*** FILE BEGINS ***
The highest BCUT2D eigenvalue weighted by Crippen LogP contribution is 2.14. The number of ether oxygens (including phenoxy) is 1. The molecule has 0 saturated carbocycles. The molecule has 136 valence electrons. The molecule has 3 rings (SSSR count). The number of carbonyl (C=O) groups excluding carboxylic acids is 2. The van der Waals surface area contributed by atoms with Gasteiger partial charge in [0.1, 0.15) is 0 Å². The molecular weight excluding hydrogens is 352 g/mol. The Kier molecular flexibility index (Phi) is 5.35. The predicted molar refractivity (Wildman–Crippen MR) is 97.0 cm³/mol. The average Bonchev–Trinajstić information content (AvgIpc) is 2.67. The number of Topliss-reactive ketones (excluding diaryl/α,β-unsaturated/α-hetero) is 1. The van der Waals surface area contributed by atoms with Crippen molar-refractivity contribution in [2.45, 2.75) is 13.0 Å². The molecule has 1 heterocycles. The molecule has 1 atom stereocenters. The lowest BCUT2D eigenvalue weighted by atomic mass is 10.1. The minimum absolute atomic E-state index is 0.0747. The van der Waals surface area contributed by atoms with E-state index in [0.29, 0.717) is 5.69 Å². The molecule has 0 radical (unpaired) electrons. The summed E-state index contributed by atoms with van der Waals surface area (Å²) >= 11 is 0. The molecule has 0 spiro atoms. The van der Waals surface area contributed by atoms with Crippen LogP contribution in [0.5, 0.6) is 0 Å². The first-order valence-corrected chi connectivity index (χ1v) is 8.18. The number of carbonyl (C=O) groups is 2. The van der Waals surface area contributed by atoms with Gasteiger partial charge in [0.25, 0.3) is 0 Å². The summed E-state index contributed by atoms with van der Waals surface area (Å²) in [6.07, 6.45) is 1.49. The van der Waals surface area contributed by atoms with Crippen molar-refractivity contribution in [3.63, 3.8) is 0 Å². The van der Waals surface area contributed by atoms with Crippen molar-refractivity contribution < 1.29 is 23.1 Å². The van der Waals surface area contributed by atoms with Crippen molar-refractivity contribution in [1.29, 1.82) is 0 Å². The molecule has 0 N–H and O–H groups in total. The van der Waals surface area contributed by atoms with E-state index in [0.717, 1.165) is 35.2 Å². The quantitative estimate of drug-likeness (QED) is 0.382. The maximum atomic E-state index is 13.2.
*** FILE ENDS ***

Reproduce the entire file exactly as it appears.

The highest BCUT2D eigenvalue weighted by Crippen LogP contribution is 2.14. The number of ether oxygens (including phenoxy) is 1. The molecule has 0 saturated carbocycles. The molecule has 136 valence electrons. The molecule has 3 rings (SSSR count). The number of carbonyl (C=O) groups excluding carboxylic acids is 2. The van der Waals surface area contributed by atoms with Gasteiger partial charge in [0.1, 0.15) is 0 Å². The molecular weight excluding hydrogens is 352 g/mol. The Kier molecular flexibility index (Phi) is 5.35. The predicted molar refractivity (Wildman–Crippen MR) is 97.0 cm³/mol. The average Bonchev–Trinajstić information content (AvgIpc) is 2.67. The number of Topliss-reactive ketones (excluding diaryl/α,β-unsaturated/α-hetero) is 1. The van der Waals surface area contributed by atoms with Crippen molar-refractivity contribution in [2.45, 2.75) is 13.0 Å². The molecule has 1 heterocycles. The molecule has 1 atom stereocenters. The lowest BCUT2D eigenvalue weighted by atomic mass is 10.1. The minimum absolute atomic E-state index is 0.0747. The van der Waals surface area contributed by atoms with E-state index in [0.29, 0.717) is 5.69 Å². The molecule has 0 radical (unpaired) electrons. The summed E-state index contributed by atoms with van der Waals surface area (Å²) >= 11 is 0. The molecule has 0 spiro atoms. The van der Waals surface area contributed by atoms with Crippen LogP contribution in [0.5, 0.6) is 0 Å². The first-order valence-corrected chi connectivity index (χ1v) is 8.18. The number of carbonyl (C=O) groups is 2. The van der Waals surface area contributed by atoms with Gasteiger partial charge in [0.25, 0.3) is 0 Å². The summed E-state index contributed by atoms with van der Waals surface area (Å²) in [6.07, 6.45) is 1.49. The van der Waals surface area contributed by atoms with Crippen molar-refractivity contribution in [3.63, 3.8) is 0 Å². The van der Waals surface area contributed by atoms with Crippen molar-refractivity contribution < 1.29 is 23.1 Å². The van der Waals surface area contributed by atoms with Crippen molar-refractivity contribution in [1.29, 1.82) is 0 Å². The molecule has 0 N–H and O–H groups in total. The van der Waals surface area contributed by atoms with E-state index in [0.717, 1.165) is 35.2 Å². The quantitative estimate of drug-likeness (QED) is 0.382. The maximum atomic E-state index is 13.2.